Wait, sorry. Wrong Vailima. 

Here’s his house back in the 1800s:


And here it is now (looking way more fancy than it did back then):


By contrast, here’s a traditional Samoan fale  (open sided house) where I stayed once upon a time.

You sleep on mats on the floor in the traditional fale. I didn’t hate it.

When it comes down to it, my favorite thing about this book is all the research the author obviously put into it regarding Samoa. He was really spot on about a lot of things.

…tropical heat is oppressive in a unique way. It consumes you entirely. It seems to enter the skin and eyes, to crawl under the hair and nails; it becomes part of you and takes your breath. I’d learn there are only two Samoan seasons: hot and dry, and hot and rainy.

This is just truest thing ever said about Samoa. It’s hot. Really, really, really hot. All the time. So hot. Matthew Pearl, the author, has to have been to Samoa. He got the details of the place so right. He speaks of the ‘ava ceremony, which I witnessed a few times when I lived there:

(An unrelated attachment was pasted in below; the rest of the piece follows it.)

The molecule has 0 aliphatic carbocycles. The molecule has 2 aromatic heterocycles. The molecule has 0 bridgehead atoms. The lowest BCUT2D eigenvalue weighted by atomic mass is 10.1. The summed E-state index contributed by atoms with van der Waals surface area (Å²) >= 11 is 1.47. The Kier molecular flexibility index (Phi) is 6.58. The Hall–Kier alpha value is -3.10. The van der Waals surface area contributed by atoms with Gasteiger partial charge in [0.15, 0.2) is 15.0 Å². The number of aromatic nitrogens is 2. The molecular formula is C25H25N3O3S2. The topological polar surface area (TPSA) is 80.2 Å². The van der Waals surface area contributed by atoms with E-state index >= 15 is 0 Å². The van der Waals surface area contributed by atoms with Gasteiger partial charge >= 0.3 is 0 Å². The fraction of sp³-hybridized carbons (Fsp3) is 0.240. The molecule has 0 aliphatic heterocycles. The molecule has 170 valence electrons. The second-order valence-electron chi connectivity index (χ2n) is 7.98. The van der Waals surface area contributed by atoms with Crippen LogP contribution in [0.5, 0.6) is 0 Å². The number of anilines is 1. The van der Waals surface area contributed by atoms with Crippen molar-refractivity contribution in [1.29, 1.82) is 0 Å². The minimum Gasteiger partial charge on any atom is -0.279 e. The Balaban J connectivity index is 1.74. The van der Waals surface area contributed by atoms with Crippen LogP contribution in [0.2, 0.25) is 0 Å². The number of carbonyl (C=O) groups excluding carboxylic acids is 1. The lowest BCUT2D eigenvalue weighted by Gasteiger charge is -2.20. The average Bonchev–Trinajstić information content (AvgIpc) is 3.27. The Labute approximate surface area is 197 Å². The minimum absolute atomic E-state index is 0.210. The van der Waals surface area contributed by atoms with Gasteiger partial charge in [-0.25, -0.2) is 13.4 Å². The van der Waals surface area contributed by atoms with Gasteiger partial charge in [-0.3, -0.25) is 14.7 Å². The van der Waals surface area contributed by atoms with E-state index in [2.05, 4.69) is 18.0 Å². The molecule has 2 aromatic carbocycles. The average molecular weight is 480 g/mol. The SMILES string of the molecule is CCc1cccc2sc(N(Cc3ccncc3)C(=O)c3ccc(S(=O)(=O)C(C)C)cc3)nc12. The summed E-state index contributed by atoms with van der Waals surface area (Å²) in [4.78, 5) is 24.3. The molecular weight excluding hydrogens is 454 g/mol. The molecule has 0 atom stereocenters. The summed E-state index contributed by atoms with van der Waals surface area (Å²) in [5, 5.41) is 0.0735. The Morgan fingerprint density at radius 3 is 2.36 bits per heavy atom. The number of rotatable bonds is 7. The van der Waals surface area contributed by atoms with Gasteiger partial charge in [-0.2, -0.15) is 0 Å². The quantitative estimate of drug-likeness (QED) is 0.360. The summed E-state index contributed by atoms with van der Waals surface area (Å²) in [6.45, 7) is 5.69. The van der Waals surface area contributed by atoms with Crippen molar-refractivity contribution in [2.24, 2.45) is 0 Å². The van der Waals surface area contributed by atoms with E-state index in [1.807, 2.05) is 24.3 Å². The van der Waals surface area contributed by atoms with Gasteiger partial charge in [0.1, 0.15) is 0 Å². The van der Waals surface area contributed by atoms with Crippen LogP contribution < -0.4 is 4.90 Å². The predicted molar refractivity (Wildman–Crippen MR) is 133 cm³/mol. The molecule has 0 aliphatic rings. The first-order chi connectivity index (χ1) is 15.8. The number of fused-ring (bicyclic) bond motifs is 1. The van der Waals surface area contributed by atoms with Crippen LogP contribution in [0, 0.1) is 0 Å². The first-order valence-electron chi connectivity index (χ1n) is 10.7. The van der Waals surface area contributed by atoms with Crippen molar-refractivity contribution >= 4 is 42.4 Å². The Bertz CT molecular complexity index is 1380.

Traditional Samoan ‘ava ceremony.

He also did a really good job with his characterization of Stevenson. It’s a tricky thing to bring a real life person in as a character in a fictional book and not ruin their historic substance, but Pearl does it really well. Stevenson was popular in Samoa. A large part of this stems from the fact that he was a very well-known writer even then, and there are few things more valuable in Samoa culture than the ability to tell a story. That’s how they hand down their history, through oral storytelling. Stevenson was one of them in that aspect, and he got a Samoan name to match: Tusitala (the teller of tales). From all accounts available, the Samoan really seems to consider him one of their own, which is reflected well in this novel.

Stevenson kicking it with Samoan peeps in the 1890s.